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APPEALS - Grounds - Question of law - Summary conviction appeals

Monday, June 28, 2021 @ 9:41 AM  


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Appeal by Goldson from a decision of a summary conviction appeal judge that overturned his acquittal for operation while his blood alcohol level was over .08. After failing a roadside screening device test, the appellant was arrested and taken to an RCMP detachment where he provided breath samples that resulted in readings of .12 and .13. Rather than tendering the Certificate of Analyst, the Crown called the qualified technician to testify to the certification of the alcohol standard. The trial judge found the presumption of accuracy was not met by the technician’s inadmissible hearsay evidence and acquitted the appellant. The summary conviction appeal judge concluded hearsay evidence from the technician was admissible to prove the alcohol standard was certified by an analyst. The appellant was granted leave to appeal on the question of law on the proper interpretation of “certified by an analyst” in s. 320.31(1)(a) of the Criminal Code.

HELD: Appeal allowed. The revised conditions to trigger the presumption of accuracy and the omission of language setting out the content of the certificates had to be taken to be intentional, leaving the Crown with the ordinary rules of evidence to prove that the alcohol standard was certified by an analyst or by way of the statutorily recognized Certificate of Analyst. Requiring the Crown to, at a minimum, tender the Certificate of Analyst at trial was not an onerous obligation and was consistent with simplifying the law related to proof of blood alcohol content. The proper interpretation of “certified by an analyst” in s. 320.31(1)(a) of the Criminal Code required evidence from the analyst regarding certification, either by way of the analyst’s viva voce evidence or by way of the statutorily recognized Certificate of Analyst. The qualified technician’s evidence about whether an alcohol standard was certified by an analyst was inadmissible hearsay. Without evidence the alcohol standard was certified by an analyst, the Crown failed to establish the presumption of accuracy, which was the sole basis on which it relied to establish the offence against the appellant.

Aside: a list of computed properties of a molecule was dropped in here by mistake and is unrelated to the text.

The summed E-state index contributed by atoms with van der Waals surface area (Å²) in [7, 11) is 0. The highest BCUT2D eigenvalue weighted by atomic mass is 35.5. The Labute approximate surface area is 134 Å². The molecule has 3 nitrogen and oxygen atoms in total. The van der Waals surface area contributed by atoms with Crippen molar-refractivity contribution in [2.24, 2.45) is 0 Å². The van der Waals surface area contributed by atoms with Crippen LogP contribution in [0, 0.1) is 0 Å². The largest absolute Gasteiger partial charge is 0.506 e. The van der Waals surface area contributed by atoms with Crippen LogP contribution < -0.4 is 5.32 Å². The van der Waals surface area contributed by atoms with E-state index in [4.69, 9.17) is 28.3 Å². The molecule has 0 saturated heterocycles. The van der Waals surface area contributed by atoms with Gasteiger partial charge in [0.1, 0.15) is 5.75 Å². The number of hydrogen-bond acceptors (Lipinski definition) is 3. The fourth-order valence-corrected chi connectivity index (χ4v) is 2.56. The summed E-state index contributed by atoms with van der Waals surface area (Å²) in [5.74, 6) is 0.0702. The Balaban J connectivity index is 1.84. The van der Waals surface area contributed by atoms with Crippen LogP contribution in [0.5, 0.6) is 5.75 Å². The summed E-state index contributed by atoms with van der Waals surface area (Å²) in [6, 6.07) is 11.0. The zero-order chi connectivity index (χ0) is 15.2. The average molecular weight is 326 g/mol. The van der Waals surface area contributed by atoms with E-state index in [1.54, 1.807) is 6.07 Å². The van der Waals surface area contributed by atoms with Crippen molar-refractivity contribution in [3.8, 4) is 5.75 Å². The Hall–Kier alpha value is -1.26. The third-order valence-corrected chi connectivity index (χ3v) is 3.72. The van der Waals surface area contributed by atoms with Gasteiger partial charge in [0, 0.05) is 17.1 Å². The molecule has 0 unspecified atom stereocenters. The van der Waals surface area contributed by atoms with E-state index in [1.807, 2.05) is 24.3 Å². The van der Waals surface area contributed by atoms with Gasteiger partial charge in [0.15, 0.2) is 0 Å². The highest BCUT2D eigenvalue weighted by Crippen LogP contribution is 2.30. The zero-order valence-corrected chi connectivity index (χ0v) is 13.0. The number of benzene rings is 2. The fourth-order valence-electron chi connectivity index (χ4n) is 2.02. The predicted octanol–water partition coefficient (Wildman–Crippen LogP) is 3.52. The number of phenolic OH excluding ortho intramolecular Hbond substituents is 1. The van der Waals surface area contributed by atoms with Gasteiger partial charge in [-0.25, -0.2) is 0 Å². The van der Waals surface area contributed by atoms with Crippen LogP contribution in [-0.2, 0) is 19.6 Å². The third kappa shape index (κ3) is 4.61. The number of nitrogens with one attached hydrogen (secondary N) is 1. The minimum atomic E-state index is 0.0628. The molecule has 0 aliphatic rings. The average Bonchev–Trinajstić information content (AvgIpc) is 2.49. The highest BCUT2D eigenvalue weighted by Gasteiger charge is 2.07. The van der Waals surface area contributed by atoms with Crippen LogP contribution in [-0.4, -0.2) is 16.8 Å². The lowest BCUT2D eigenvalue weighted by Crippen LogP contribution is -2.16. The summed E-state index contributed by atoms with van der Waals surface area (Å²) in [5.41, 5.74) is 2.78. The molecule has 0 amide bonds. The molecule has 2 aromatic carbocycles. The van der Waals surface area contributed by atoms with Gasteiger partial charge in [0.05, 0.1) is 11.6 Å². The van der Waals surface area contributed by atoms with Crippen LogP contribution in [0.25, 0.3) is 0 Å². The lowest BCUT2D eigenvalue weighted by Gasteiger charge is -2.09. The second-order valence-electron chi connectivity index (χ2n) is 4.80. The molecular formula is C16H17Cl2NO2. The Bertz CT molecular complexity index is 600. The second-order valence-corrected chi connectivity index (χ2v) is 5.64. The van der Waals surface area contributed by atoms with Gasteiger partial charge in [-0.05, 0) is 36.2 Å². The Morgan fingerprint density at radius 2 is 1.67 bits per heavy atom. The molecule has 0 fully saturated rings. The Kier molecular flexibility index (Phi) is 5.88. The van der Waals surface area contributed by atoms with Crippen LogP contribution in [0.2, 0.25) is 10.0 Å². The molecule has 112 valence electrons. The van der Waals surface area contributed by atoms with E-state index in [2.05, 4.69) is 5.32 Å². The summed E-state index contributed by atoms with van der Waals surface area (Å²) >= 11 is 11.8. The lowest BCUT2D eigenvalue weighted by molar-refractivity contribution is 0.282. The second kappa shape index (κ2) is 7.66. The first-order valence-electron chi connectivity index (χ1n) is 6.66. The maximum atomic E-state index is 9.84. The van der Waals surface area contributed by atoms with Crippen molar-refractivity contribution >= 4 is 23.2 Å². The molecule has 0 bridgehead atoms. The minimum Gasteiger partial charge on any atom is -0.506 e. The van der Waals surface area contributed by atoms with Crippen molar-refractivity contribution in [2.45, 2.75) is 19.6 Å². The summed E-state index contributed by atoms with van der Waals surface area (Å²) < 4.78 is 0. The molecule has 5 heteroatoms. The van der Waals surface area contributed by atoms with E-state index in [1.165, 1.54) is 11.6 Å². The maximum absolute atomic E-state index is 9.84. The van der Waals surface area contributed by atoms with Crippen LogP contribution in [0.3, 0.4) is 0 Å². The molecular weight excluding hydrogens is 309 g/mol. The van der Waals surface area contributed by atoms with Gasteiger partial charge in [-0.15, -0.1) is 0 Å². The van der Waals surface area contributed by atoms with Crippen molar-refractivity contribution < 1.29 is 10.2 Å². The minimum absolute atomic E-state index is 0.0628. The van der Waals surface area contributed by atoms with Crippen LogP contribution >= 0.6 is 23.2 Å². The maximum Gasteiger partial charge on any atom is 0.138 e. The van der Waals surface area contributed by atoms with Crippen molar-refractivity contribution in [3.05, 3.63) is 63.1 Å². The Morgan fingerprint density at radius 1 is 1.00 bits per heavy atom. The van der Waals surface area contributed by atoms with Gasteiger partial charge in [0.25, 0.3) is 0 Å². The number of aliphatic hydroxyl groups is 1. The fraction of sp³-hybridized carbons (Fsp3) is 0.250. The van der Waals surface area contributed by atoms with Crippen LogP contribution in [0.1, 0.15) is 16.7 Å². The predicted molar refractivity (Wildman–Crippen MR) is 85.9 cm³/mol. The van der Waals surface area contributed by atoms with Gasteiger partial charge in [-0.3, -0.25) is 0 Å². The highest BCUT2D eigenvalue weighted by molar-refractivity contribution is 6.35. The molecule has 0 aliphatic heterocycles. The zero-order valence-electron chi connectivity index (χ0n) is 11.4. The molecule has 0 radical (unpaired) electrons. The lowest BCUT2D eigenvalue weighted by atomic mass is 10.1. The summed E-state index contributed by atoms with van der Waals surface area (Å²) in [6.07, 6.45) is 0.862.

R. v. Goldson, [2021] A.J. No. 709, Alberta Court of Appeal, B.L. Veldhuis, J. Strekaf and R. Khullar JJ.A., May 21, 2021. Digest No. TLD-June282021001